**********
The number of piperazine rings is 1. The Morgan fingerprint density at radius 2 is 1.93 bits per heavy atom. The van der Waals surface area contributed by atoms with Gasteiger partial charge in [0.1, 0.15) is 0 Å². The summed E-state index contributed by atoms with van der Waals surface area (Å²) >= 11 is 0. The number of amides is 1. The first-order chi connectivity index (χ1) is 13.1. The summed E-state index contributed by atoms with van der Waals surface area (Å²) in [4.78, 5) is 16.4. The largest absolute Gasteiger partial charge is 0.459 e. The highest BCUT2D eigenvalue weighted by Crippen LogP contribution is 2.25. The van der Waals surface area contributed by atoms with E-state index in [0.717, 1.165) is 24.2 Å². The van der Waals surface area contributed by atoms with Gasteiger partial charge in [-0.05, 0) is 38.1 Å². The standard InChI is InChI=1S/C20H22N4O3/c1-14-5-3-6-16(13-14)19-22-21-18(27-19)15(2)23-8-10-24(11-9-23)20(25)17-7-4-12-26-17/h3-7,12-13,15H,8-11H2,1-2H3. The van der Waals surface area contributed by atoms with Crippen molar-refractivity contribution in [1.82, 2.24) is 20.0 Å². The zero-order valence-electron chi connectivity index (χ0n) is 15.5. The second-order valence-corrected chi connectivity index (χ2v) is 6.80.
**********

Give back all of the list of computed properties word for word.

The number of piperazine rings is 1. The Morgan fingerprint density at radius 2 is 1.93 bits per heavy atom. The van der Waals surface area contributed by atoms with Gasteiger partial charge in [0.1, 0.15) is 0 Å². The summed E-state index contributed by atoms with van der Waals surface area (Å²) >= 11 is 0. The number of amides is 1. The first-order chi connectivity index (χ1) is 13.1. The summed E-state index contributed by atoms with van der Waals surface area (Å²) in [4.78, 5) is 16.4. The largest absolute Gasteiger partial charge is 0.459 e. The highest BCUT2D eigenvalue weighted by Crippen LogP contribution is 2.25. The van der Waals surface area contributed by atoms with E-state index in [0.717, 1.165) is 24.2 Å². The van der Waals surface area contributed by atoms with Gasteiger partial charge in [-0.05, 0) is 38.1 Å². The standard InChI is InChI=1S/C20H22N4O3/c1-14-5-3-6-16(13-14)19-22-21-18(27-19)15(2)23-8-10-24(11-9-23)20(25)17-7-4-12-26-17/h3-7,12-13,15H,8-11H2,1-2H3. The van der Waals surface area contributed by atoms with Crippen molar-refractivity contribution in [1.82, 2.24) is 20.0 Å². The zero-order valence-electron chi connectivity index (χ0n) is 15.5. The second-order valence-corrected chi connectivity index (χ2v) is 6.80.